The Virginians massacred the Indians because they were unable keep the Indians enslaved. The fierce Indians outnumbered the English newcomers, who had superior weaponry. The English feared they would face massacre themselves if they had not taken action.
Africans were vulnerable to enslavement primarily because of inferior military power. They were helpless against the guns and ships the Europeans had.
The problems that both whites and blacks faced was toiling conditions and harsh masters. It was said that both worked laboriously in their condition. Punishment, however, was more severe for blacks. Whites received lighter sentences. They would have received whippings just as blacks would, but it is likely that blacks would receive many more. In addition, a court record showed that a black runaway was burned in the cheek with an R and continued service with is master. The blacks were punished lifetime service while whites had their service extended only shortly. Nevertheless, both blacks and whites despised the condition of servitude, and as a result worked with each other to run away and cause revolts.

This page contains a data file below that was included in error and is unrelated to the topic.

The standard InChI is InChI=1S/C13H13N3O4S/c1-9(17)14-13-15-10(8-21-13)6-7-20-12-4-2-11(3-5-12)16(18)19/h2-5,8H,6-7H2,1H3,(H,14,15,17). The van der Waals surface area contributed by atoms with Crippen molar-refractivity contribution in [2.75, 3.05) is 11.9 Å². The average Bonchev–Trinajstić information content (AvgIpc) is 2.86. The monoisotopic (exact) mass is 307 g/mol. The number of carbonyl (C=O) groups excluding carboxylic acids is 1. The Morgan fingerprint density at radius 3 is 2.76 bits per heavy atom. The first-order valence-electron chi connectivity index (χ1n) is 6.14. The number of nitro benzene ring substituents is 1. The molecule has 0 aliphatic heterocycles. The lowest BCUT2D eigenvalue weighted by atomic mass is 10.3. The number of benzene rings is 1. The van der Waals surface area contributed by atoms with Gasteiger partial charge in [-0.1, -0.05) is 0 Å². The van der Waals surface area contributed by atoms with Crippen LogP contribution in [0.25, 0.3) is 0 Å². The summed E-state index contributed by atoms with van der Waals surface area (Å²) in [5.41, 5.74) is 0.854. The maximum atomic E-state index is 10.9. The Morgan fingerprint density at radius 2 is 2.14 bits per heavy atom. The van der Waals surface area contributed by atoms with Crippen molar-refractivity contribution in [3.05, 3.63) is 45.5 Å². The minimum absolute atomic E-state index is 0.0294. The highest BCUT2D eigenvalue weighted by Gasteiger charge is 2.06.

We know that indentured servants resisted their indentured condition because in many cases, they conspired with black slaves to form rebellions against their white masters. They suffered similar mistreatment as black slaves and felt it was for a common good to work together.
The Virginia ruling class drove a wedge between indentured servants and enslaved blacks by introducing law which would give the socially inferior whites property such as food, money, and guns. Newly freed indentured servants would receive 50 acres of land. This caused the indentured white servants to become more accepted of their condition and less dangerous.